Antidepressants can play a key role in alleviating painful conditions like osteoarthritis and may result in fewer side effects than traditionally prescribed drugs, like anti-inflammatories and opioids, according to a perspective paper published by the International Journal of Clinical Practice. Doctors Leslie Citrome and Amy Weiss-Citrome analyzed the latest clinical evidence on duloxetine, a well-established antidepressant that received FDA approval in 2010 for use with chronic musculoskeletal pain, including osteoarthritis. "It is not uncommon to treat osteoarthritis with a combination of drugs that work in different ways," explains Dr Leslie Citrome, Clinical Professor of Psychiatry and Behavioral Sciences at New York Medical College in Valhalla, NY.
"Our review supports this approach and confirms that antidepressants are not just for depression and can play a key role in relieving this painful condition." The authors looked at studies exploring the effects of duloxetine being used on its own or in combination with non-steroidal anti-inflammatory drugs (NSAIDs). These included the two randomised double-blind, placebo controlled clinical trials that formed the basis of FDA approval for duloxetine for the treatment of chronic pain associated with osteoarthritis. Study results were analyzed using number needed to treat (NNT) and number needed to harm (NNH). These quantify how many patients need to be treated with one intervention versus another before encountering one additional patient who experiences a desired outcome or undesired disadvantage, such as a side effect. A smaller number indicates greater advantages for NNT and greater disadvantages for NNH.
"Applying these simple methods to often complex research gives us a real indication of whether a drug will benefit or harm our patients, which is what we as clinicians are most interested in," explains Dr. Citrome. When duloxetine was compared with a placebo tablet containing no active ingredients, using data from the two FDA approval studies, the NNT was six. This means that six patients would need to be treated with duloxetine instead of receiving the placebo before encountering one additional patient experiencing an improvement in pain using a composite measure that brings together a number of indicators of efficacy. Such a low NNT makes a compelling case for this treatment approach.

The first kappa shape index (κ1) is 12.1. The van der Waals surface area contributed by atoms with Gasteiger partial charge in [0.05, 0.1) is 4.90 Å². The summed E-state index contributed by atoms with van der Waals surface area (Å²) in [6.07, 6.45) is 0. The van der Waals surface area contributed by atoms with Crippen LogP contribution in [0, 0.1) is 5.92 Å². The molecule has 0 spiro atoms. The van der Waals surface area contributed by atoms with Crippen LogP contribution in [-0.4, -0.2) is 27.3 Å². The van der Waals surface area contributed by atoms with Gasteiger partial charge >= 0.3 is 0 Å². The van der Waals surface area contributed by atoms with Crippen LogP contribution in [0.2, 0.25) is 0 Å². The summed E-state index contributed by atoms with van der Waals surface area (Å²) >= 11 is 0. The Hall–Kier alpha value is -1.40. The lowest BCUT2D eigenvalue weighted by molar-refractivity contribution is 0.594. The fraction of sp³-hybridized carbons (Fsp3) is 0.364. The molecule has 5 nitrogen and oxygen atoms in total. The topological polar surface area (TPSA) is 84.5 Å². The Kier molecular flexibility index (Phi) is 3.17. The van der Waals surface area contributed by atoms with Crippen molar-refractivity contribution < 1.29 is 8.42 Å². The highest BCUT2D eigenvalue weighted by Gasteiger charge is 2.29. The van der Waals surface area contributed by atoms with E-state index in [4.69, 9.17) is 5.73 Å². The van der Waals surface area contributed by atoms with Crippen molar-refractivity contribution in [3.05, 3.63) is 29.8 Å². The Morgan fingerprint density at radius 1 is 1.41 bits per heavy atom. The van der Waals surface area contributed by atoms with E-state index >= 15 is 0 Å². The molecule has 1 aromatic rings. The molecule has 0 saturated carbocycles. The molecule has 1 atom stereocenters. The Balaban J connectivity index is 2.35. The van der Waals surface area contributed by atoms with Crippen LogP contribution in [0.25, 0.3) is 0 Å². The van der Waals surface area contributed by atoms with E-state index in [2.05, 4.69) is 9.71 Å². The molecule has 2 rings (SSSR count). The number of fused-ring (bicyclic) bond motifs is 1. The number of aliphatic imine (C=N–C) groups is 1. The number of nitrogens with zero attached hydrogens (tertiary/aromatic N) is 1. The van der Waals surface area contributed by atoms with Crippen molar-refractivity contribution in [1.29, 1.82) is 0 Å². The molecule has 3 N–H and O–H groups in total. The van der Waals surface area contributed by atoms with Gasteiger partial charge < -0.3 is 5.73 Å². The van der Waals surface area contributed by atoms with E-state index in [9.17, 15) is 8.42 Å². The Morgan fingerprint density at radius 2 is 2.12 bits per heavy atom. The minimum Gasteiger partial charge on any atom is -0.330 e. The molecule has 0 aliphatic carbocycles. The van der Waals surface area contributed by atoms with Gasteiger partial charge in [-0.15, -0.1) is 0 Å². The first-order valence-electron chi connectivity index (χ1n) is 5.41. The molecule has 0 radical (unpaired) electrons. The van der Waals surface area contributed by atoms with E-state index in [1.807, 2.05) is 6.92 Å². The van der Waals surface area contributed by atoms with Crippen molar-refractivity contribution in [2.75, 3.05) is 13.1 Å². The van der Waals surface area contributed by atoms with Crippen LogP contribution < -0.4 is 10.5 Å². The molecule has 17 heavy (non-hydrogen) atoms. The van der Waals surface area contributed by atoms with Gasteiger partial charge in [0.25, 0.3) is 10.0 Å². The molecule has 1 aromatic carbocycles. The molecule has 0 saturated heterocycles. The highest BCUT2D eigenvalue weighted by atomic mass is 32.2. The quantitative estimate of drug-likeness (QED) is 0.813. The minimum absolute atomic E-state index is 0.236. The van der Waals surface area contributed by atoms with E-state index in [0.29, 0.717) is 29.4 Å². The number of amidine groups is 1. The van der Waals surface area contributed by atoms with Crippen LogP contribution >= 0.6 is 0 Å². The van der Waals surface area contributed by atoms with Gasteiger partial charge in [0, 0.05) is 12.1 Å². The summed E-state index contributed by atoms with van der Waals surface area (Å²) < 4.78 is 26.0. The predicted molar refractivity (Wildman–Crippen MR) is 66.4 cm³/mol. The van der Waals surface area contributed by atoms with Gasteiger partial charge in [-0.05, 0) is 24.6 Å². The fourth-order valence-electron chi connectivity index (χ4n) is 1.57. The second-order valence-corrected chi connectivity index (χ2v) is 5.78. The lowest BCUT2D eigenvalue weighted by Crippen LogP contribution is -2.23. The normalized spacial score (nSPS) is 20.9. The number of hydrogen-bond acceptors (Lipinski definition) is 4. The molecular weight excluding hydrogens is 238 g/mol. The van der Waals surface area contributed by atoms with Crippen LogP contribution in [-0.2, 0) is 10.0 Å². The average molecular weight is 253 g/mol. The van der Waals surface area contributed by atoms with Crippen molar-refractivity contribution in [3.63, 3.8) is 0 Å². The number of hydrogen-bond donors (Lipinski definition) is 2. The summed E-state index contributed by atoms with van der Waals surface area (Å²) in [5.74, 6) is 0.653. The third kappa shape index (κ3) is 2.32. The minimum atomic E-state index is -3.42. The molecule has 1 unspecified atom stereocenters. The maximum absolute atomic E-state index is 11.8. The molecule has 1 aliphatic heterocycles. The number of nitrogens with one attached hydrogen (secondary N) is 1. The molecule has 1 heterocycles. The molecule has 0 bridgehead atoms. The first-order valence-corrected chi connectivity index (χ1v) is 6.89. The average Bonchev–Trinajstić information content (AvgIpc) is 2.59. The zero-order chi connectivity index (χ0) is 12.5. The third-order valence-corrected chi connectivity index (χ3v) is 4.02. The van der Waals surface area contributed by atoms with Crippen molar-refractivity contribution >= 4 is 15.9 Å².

The authors say that this finding, over 13 weeks, compared favorably with other studies of NSAIDs. When the side effects of various drugs were taken into account, this showed that duloxetine used on its own for 13 weeks provided a number of advantages over NSAIDs, which can lead to gastrointestinal bleeding, and opiates such as morphine, which can cause constipation. The most common side effects of duloxetine—nausea, fatigue and constipation—were small when compared to the placebo. The studies used to gain FDA approval also showed that pain reduction using duloxetine on its own was not dependent on an improvement in depressive symptoms. "Although the use of duloxetine as a monotherapy for pain has been approved by the regulatory agencies, it is quite common for patients to receive a combination of drugs and NSAIDs are the most frequently prescribed drugs for the pain associated with osteoarthritis," says co-author Dr Amy Weiss-Citrome, a specialist in Physical Medicine and Rehabilitation. For that reason the authors also examined the findings of a recent study that showed the potential synergy of duloxetine and NSAIDs.
The study, a ten-week double-blind trial of 524 patients with osteoarthritis of the knee, found that those who took a combination of duloxetine and NSAIDs reported greater pain reductions than the control group who took a NSAID with a placebo. The NNT for the outcome of substantial improvement in pain with combination treatment versus NSAIDs alone was six, underlining the benefits of this approach. "We believe that our analysis of these studies demonstrates that clinicians managing patients suffering from osteoarthritis should also consider prescribing adjunctive antidepressants that can effectively impact on central pain pathways," concludes Dr Leslie Citrome.